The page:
The Stock Market Reshuffle Has Room to Run

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The economy’s prospects are looking up, but so are interest rates. That has been roiling the stock market, hammering the shares of the fast-growing companies that, until recently, have been investors’ favorites while sending the shares of companies that didn’t do as well during the pandemic higher.

To understand why, think of the two major elements that go into evaluating what an investment is worth. First, you need to consider how much money you expect it will provide in the years ahead. Next, since cash today is worth more than hoped-for cash tomorrow, you need to apply a discount rate—typically the yield on the 10-year Treasury note, plus a premium for the risk you are taking on—to that expectation.

Changes in both growth assumptions and the discount rate can have big effects on valuation, and that might offer a clue to why the stock market’s deck has been reshuffled so violently, points out Robert Barbera, the director of the Center for Financial Economics at Johns Hopkins University.

The stocks that were among the best performers last year were the shares of companies that investors expect to grow strongly into the far-off future. The pandemic didn’t put a dent in their businesses, and in some cases even pushed sales higher. Think of companies such as




By the same token, the end of the pandemic, and the combined effects of the substantial savings households have built up over the past year and the latest round of support from the government, might not improve their growth prospects. Their business might even be in for a bit of a hangover.

Shares of these companies have struggled this year, as the yield on the 10-year Treasury has pushed to 1.73%—and looks likely to go higher still if the hoped-for recovery comes true.

To see why, consider the valuation of a company that is expected to increase its earnings by 20% a year for the next 25 years. Say it now earns $1 a share, and investors are putting a discount rate of 6% on its future earnings. A standard discounted cash-flow analysis would place a value of about $182 on those future earnings. Now imagine that the yield on the 10-year Treasury note goes up by 2 percentage points and the discount rate on future earnings is bumped up to 8% as a result. The value of those earnings drops to about $129.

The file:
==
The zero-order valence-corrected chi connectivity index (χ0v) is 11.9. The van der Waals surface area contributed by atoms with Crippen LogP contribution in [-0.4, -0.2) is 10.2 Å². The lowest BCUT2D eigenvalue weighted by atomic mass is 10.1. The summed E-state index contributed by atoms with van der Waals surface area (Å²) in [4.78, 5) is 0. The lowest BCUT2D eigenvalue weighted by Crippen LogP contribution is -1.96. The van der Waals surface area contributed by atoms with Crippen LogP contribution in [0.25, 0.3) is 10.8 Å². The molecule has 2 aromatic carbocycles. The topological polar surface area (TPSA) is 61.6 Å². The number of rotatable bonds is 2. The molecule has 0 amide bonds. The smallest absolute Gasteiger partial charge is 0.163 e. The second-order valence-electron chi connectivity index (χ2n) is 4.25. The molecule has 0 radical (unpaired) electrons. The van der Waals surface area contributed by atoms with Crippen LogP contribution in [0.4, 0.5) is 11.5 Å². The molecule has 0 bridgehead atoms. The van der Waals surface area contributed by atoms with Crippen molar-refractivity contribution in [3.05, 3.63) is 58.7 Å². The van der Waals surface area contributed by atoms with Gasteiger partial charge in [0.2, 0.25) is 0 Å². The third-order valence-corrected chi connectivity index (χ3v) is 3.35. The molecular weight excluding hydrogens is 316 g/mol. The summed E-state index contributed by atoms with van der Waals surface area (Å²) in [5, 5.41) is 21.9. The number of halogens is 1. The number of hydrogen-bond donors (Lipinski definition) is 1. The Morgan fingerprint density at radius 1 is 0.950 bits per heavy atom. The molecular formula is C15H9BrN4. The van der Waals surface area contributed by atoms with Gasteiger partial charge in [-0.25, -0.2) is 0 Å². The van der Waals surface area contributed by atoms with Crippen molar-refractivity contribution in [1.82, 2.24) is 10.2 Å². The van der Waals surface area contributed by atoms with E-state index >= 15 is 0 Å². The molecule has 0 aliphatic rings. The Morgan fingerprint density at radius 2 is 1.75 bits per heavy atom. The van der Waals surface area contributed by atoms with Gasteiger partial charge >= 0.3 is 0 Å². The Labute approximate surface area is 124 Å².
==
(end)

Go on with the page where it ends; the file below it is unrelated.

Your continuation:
Now consider a more middling, cyclical company—a manufacturer, say, with earnings that fluctuate with the economy, and that have lately been expected by investors to grow by 5% over the long haul. With a discount rate of 6%, its future earnings are valued at about $22. Now imagine that a revival in the economy pushes Treasury yields up, sending its discount rate to 8%. But the better economy prompts investors to raise their long-term growth expectations for the company to 8%—not necessarily because its long-term outlook has brightened specifically, but because rising growth fuels optimism. Now the expected value of that company’s future earnings is $25.

The cyclical companies that could fall under this rubric—industrial conglomerates, retailers, capital-equipment makers, airlines—vastly outnumber the handful of big companies that drove the stock market’s performance last year. The upheaval in the stock market may have only just begun.

Write to Justin Lahart at

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